Indian authorities are working with the Bangladesh government to address problems faced by more than 400 Indian students at a university in Chittagong who have been staging protests since Monday as they have not been registered by the Bangladesh Medical and Dental Council (BMDC).
Officials swung into action after external affairs minister Sushma Swaraj took up a report on the issue by Hindustan Times on Thursday. In a set of tweets late on Friday, Swaraj said she had received a report from the Indian high commissioner to Bangladesh, Harsh Shringla.
She tweeted the problem had arisen because the Institute of Applied Health Sciences at the University of Science and Technology, Chittagong, had “admitted more students than permissible”.
The Indian envoy is in touch with the university and BMDC to find a “satisfactory solution”, she said. Swaraj also asked the Indian students to remain in touch with the Indian mission in Dhaka.
Despite the assurances from Swaraj, the Indian students continued their protests on Saturday. They held a rally near the university and demanded speedy action by the university’s administration. The protests had begun on Monday.
I have received the report from Mr.Harsh Shringla Indian High Commissioner in Bangladesh. /1 https://t.co/1d8uRFelQC— Sushma Swaraj (@SushmaSwaraj) January 13, 2017
The University has admitted more students than permissible. He is in touch with the University and Bangladesh Medical and Dental Council /2— Sushma Swaraj (@SushmaSwaraj) January 13, 2017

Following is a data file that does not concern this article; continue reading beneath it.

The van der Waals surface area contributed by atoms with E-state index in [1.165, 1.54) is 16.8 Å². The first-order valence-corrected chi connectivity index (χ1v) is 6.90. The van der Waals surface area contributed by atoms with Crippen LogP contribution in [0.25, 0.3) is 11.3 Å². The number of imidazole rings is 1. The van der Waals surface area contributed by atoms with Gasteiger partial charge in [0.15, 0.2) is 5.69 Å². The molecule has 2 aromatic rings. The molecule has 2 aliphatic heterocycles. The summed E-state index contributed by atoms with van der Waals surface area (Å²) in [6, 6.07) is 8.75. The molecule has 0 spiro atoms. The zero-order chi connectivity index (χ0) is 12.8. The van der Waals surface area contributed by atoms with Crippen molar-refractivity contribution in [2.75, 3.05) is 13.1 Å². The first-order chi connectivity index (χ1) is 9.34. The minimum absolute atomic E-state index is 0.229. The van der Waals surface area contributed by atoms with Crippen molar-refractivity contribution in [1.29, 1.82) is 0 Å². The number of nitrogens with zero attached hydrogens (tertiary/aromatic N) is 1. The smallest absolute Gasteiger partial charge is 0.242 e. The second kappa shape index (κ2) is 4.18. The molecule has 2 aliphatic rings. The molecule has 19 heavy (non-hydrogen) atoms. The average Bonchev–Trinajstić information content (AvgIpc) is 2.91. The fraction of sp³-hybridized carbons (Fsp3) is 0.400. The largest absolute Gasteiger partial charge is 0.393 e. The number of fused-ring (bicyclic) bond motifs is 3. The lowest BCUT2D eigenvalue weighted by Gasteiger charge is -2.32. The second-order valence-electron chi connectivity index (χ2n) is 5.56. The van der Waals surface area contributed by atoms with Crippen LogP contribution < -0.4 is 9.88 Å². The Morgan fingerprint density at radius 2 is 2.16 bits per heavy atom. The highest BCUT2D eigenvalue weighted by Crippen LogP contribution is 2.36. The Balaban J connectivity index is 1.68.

to find a satisfactory solution. Indian students should remain in touch with our mission in Dhaka. /3— Sushma Swaraj (@SushmaSwaraj) January 13, 2017
“We wanted to block a nearby highway but we were turned away by police. So we marched in a rally. No one from the high commission has come to meet us but we are hopeful that action will be taken as we have seen the external affairs minister’s tweets,” an Indian student, who did not want to be named, told Hindustan Times.
The Indian students drawn from across the country are part of three batches, comprising a total of about 1,000 students, who have not been registered by BMDC. Students from Nepal, Sri Lanka and Bangladesh too are part of the affected batches.
Some Indian students said the situation is particularly difficult for candidates who have to sit for their final MBBS examination from January 23.
Officials of the university acknowledged that the problem had arisen because BMDC had decided to register only a fixed number of students from every institution after a larger number had already been admitted. They said the registration is done after the admission.